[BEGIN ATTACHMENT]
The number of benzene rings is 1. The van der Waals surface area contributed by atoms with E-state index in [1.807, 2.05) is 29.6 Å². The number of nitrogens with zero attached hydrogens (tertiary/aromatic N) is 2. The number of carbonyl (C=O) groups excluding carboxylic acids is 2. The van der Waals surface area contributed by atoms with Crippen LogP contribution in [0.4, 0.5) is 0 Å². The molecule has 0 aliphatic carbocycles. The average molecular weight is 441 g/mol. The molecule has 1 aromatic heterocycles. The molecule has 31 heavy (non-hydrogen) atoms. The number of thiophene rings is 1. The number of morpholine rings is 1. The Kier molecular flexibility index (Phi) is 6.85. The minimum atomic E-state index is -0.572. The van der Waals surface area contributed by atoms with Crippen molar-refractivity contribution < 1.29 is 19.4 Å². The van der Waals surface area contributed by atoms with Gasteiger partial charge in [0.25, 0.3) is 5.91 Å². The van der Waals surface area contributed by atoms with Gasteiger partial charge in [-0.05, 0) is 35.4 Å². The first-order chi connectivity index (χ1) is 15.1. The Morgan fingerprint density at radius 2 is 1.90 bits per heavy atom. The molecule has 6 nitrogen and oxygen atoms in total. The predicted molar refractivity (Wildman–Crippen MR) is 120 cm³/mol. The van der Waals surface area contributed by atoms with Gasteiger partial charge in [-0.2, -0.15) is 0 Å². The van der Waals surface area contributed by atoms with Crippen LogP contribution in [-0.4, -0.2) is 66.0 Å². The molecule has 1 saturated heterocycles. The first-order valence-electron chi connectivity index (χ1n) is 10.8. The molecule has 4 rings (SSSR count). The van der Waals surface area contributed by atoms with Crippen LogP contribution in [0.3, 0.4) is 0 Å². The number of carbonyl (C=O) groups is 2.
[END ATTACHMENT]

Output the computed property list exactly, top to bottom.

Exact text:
The number of benzene rings is 1. The van der Waals surface area contributed by atoms with E-state index in [1.807, 2.05) is 29.6 Å². The number of nitrogens with zero attached hydrogens (tertiary/aromatic N) is 2. The number of carbonyl (C=O) groups excluding carboxylic acids is 2. The van der Waals surface area contributed by atoms with Crippen LogP contribution in [0.4, 0.5) is 0 Å². The molecule has 0 aliphatic carbocycles. The average molecular weight is 441 g/mol. The molecule has 1 aromatic heterocycles. The molecule has 31 heavy (non-hydrogen) atoms. The number of thiophene rings is 1. The number of morpholine rings is 1. The Kier molecular flexibility index (Phi) is 6.85. The minimum atomic E-state index is -0.572. The van der Waals surface area contributed by atoms with Crippen molar-refractivity contribution < 1.29 is 19.4 Å². The van der Waals surface area contributed by atoms with Gasteiger partial charge in [0.25, 0.3) is 5.91 Å². The van der Waals surface area contributed by atoms with Gasteiger partial charge in [-0.05, 0) is 35.4 Å². The first-order chi connectivity index (χ1) is 15.1. The Morgan fingerprint density at radius 2 is 1.90 bits per heavy atom. The molecule has 6 nitrogen and oxygen atoms in total. The predicted molar refractivity (Wildman–Crippen MR) is 120 cm³/mol. The van der Waals surface area contributed by atoms with Gasteiger partial charge in [-0.2, -0.15) is 0 Å². The van der Waals surface area contributed by atoms with Crippen LogP contribution in [-0.4, -0.2) is 66.0 Å². The molecule has 1 saturated heterocycles. The first-order valence-electron chi connectivity index (χ1n) is 10.8. The molecule has 4 rings (SSSR count). The van der Waals surface area contributed by atoms with Crippen LogP contribution in [0.3, 0.4) is 0 Å². The number of carbonyl (C=O) groups is 2.